Size of the discount

It is notable that, in addition to unlocking access to a DPA, the "extraordinary cooperation" secured Rolls-Royce a discount of 50% on the potential penalty. The DPA guidelines provide for a discount of one third, but a further discount of 16.7% was approved by Sir Leveson specifically to account for the cooperation of the company. It is difficult to follow the logic of the deal in this regard. Nevertheless a discount in excess of one third makes a DPA more attractive than an early guilty plea and is to be welcomed.

In view of the discount of in excess of one third that was also approved in the XYZ Ltd. DPA in 2016, expectations of businesses may be raised by these developments.

Ditch the Board

The Judge and the SFO were also heavily influenced by the fact that the conduct complained of concerned former senior management no longer at the company. Rolls-Royce adequately demonstrated that the new senior management were not responsible for running the company during the relevant period and the company was now committed to instigating wholesale changes to its strategic direction, including implementing a new compliance regime. Further, the company agreed as a condition of the DPA to cooperate fully in assisting the SFO with the prosecution of its former employees.

Once again the SFO's approach is to create a divide between the interests of a company and its shareholders on the one hand and senior executives accused of improper behaviour on the other. The company can avoid prosecution and obtain a significant discount on its fine but it must first shed itself of the corrupt management team. In order to obtain a DPA the company must agree to a statement of facts which sets out the wrongdoing in detail. This should be a salutary lesson to any board member tempted to break the rules in the misguided belief that they are doing so for the benefit of the company. At the end of the day, it may well be in the company's interest to hang its directors out to dry.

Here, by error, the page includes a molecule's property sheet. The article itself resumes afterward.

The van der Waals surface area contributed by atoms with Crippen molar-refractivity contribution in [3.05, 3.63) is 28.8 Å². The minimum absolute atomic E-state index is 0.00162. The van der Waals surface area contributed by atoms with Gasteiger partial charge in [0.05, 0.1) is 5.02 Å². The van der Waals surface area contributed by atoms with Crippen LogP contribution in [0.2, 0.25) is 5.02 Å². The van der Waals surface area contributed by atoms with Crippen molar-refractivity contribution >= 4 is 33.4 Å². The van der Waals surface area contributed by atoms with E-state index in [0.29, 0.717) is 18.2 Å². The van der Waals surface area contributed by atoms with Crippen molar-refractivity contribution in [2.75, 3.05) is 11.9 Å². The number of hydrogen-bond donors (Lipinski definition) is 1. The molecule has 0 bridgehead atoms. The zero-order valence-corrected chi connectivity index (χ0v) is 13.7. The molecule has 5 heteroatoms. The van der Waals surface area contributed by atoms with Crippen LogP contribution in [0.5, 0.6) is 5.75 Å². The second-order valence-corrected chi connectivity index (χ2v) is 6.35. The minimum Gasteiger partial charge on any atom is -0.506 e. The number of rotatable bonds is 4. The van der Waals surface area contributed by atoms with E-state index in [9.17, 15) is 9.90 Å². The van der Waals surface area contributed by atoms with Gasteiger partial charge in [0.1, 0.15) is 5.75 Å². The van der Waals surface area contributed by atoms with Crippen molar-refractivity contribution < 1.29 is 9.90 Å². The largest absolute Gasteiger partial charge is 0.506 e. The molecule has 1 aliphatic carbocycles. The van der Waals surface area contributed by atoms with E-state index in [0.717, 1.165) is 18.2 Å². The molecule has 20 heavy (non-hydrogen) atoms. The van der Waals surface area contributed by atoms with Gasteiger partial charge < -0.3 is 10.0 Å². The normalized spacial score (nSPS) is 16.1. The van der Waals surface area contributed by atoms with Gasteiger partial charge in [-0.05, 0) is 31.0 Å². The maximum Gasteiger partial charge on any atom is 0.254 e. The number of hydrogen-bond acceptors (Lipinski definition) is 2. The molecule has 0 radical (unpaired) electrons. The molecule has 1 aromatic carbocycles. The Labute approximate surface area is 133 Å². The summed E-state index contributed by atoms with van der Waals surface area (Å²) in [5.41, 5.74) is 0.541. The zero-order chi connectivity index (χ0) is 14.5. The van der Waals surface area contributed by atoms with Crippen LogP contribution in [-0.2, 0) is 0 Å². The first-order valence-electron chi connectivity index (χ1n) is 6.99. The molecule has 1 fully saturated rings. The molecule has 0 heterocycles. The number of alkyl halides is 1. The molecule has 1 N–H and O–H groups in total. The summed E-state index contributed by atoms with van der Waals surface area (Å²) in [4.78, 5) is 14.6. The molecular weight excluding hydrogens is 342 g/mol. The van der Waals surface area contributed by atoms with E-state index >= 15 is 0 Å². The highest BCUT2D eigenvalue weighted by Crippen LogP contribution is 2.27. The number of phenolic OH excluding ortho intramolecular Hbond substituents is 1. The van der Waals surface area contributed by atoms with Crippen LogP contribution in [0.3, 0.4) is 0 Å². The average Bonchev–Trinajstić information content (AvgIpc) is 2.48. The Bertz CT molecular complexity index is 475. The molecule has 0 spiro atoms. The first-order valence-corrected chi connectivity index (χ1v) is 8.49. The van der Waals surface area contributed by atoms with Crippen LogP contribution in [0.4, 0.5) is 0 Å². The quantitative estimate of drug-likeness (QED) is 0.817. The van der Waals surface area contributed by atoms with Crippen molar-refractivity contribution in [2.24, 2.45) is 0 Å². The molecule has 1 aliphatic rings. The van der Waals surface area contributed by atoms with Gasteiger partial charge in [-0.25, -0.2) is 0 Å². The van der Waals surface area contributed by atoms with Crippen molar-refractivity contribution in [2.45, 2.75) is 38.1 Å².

Once a DPA has been agreed, the senior executive accused of wrongdoing is in an invidious position. Without the support of the company, he must defend himself against prosecution in circumstances where the company and the prosecutor have already agreed to a statement of facts about the allegations made against him. There is a serious risk that the prosecution of the individual will be prejudiced by this state of affairs.

Happily ever after?

We have not heard the end of this story. The detailed statement of facts in this case gives rise to the potential for follow up action in other jurisdictions and from third parties referred to (although not named) in the document. It is clear that the SFO intend to go after third party intermediaries and the senior executives they hold responsible for the wrongdoing.